The Eastern PA Conference will soon celebrate the planting of a fourth Lifetree Café, this one by St. John’s UMC Ivyland; and the opening night’s video and discussion will focus on a timely topic: “The Church and Gays: One Pastor’s Dilemma.”
The new Café will have its debut on Tuesday, June 6, at 7 PM at the Richboro Pub, 1034 2nd St. Pike #5, Richboro, PA, near Warminster, not far from the church. Church members will welcome guests there every Tuesday night at 7:30 for food, fellowship and faith-based discourse. See the new Lifetree Cafe Richboro Website.
Lifetree Café is an innovative, Christian, national program that resources a network of church-run Cafés, preferably located in private areas of restaurants and pubs. That resourcing includes providing materials like the well-produced, weekly discussion video that is shown in all locations.
Thus, St. John’s did not select their opening night’s topic. It was already on the Lifetree Café schedule for that week. Subsequent weeks will feature video-aided discussions on hoarding “stuff,” making peace with imperfect parents and communicating with pets.
Led by the Rev. Janice Puliti, pastor, and Ruth Portzline, Director of Community Outreach, church leaders have been planning this new venture, recruiting volunteers, making arrangements and building congregational support since they attended two orientation meetings months ago.
“We know there are lots of people outside our doors who are unchurched; so some of our people are excited about this effort,” said Portzline. She admitted, however, that some older members, concerned about the use of a pub for this outreach venture, have asked, “Are you sure about this?”
”Whether it leads to new members at St. John’s doesn’t matter,” she added. “If we can help people develop a new relationship with Jesus Christ then we will have succeeded.”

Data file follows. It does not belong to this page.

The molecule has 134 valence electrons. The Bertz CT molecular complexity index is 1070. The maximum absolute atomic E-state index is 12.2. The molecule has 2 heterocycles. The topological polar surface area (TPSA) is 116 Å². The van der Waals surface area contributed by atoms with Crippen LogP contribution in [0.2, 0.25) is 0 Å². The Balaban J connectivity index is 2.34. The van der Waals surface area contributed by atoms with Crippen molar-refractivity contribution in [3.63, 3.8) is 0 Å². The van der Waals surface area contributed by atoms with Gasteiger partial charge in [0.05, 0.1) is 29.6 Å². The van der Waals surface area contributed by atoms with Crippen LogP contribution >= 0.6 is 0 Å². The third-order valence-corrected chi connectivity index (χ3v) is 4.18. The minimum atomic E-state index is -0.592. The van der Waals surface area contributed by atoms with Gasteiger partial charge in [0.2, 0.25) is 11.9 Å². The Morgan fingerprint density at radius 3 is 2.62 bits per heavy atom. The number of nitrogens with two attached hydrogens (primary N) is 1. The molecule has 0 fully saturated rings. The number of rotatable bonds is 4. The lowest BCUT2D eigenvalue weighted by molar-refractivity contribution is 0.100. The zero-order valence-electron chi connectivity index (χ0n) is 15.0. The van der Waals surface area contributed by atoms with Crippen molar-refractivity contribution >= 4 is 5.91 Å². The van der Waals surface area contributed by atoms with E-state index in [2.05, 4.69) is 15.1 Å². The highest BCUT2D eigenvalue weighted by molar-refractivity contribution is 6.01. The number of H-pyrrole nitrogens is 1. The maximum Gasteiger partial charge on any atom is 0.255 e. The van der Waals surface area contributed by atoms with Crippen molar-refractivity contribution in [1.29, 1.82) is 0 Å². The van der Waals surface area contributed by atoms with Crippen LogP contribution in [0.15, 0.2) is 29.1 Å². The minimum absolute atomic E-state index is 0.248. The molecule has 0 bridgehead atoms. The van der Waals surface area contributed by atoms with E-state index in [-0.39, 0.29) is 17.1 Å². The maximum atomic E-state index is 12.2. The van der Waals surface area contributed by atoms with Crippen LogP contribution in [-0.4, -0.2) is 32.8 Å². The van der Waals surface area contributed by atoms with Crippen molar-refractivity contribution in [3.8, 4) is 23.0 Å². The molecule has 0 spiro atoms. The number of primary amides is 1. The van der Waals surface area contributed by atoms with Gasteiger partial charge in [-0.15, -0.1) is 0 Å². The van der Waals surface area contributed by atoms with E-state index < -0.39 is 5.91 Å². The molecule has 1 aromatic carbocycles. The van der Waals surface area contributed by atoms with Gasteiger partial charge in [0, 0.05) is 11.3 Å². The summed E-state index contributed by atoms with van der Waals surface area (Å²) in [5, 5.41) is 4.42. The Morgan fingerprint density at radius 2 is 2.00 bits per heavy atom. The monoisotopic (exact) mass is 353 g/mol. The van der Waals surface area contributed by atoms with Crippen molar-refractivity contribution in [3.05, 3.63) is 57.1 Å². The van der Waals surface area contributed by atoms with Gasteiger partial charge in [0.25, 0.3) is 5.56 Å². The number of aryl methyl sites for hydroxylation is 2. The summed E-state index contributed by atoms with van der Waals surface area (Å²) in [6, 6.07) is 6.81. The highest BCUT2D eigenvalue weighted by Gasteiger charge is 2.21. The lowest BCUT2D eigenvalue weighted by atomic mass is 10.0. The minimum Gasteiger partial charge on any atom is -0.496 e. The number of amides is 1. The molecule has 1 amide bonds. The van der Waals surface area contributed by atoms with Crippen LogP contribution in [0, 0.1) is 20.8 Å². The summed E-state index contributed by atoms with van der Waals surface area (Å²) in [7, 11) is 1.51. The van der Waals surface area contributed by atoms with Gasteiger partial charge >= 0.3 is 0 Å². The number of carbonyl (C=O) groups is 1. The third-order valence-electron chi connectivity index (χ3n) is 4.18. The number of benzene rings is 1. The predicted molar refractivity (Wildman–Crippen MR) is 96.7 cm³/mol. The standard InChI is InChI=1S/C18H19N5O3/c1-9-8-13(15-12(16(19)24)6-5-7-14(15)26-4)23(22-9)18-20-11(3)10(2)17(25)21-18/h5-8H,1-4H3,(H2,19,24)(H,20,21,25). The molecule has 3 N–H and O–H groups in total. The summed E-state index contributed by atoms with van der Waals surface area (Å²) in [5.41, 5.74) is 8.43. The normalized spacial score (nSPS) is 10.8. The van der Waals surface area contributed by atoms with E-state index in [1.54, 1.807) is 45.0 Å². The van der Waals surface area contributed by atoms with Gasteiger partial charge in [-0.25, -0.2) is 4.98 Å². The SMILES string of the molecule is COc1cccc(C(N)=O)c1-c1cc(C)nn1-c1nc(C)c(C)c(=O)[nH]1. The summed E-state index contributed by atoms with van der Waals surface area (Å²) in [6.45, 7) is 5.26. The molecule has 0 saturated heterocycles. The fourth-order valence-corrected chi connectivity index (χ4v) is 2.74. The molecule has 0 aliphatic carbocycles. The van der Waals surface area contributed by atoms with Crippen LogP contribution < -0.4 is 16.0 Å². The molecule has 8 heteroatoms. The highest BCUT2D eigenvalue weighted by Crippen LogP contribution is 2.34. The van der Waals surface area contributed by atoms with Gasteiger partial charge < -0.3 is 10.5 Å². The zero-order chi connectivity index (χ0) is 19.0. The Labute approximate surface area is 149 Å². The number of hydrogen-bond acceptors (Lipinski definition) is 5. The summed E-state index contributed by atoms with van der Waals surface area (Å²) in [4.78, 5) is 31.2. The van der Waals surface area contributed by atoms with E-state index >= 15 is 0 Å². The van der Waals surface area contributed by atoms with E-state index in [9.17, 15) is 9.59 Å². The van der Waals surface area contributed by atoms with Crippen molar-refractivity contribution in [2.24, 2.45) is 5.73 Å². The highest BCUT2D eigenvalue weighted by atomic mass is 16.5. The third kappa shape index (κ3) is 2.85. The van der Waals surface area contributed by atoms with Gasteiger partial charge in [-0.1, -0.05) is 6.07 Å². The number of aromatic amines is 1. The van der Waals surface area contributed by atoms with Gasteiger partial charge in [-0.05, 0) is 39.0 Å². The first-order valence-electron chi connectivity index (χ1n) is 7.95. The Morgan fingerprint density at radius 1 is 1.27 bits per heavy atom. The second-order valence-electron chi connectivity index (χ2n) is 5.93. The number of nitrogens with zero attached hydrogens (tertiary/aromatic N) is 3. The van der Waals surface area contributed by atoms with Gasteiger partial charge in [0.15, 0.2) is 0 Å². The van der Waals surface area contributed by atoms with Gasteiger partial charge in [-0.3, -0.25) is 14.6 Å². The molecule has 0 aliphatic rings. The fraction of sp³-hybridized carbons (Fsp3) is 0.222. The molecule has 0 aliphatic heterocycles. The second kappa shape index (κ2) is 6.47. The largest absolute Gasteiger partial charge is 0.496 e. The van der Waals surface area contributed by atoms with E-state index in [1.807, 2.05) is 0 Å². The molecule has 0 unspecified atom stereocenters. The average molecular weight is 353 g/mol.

The Rev. Gordon Hendrickson, Conference Coordinator of Congregational Development, offers orientation meetings at the Eastern PA Conference Office every few months for churches that are interested in exploring or starting a Lifetree Café outreach ministry. Contact him at firstname.lastname@example.org or 267-258-9507. The next meetings will be July 10 and 24, from 6:30 to 8 PM.
The conference’s third Lifetree Café, following two in Lititz and Lebanon, opened in March at the new Helping Hands Community Center in Parryville, a ministry of Saint Peter’s UMC in nearby Emerald. The welcoming fellowship and the always interesting, often inspiring tabletop discussions over snacks happens there on Saturdays at 5 PM for just over an hour.
Pam Snyder, a Certified Lay Minister like Portzline, facilitates most of the video-assisted discussions, while the Rev. William Ritzenthaler, Saint Peter’s UMC pastor, oversees various activities of the church-run community center. Coming soon is an open mic night for music and spoken word, as the center tries to become a popular gathering spot for neighbors–both church members and nonmembers—throughout the week.
The friendly, guided conversations at weekly Lifetree Café sites cover topics that can be heavy or lighthearted, often generating keen insights about life, values and faith.
The Lititz Lifetree Café that meets on Mondays at 7 PM. at the General Sutter Inn, tackled “Police Brutality or Necessary Force” on Feb. 27, another timely topic in the wake of recent police shootings of black citizens. A Lititz police detective joined those discussions to listen and provide his insights.
Since then, the group, led by Lititz pastors the Rev. Jason Perkowski and the Rev. Jerry McGrath, along with an ecumenical group of laity, has explored topics ranging from having a healthy approach to body image, to “The Nature of God and His Relationship with Humanity,” based on the recent film “The Shack.”
“People today want to participate in the conversation,” says National Lifetree Café co-founder Thom Schultz. “It’s not enough to simply hear someone lecture on an important topic. People want to share their thoughts, ask questions, and tell their own stories. Lifetree offers a safe place and time to do that.“
Lifetree Cafés offer a chance for people who may otherwise feel alone to experience a sense of community. One regular attendee at the Lititz Café was caring for a seriously ill spouse. He said he looked forward to Monday nights as the one time during the week when he could come out, be off-duty, and enjoy time with new friends.
“Lifetree Cafés allow Christians to connect with people outside the walls of the church around topics that profoundly impact people,” said Perkowski. “This is where the rubber meets the road—and hopefully where the community meets Jesus.” Learn more…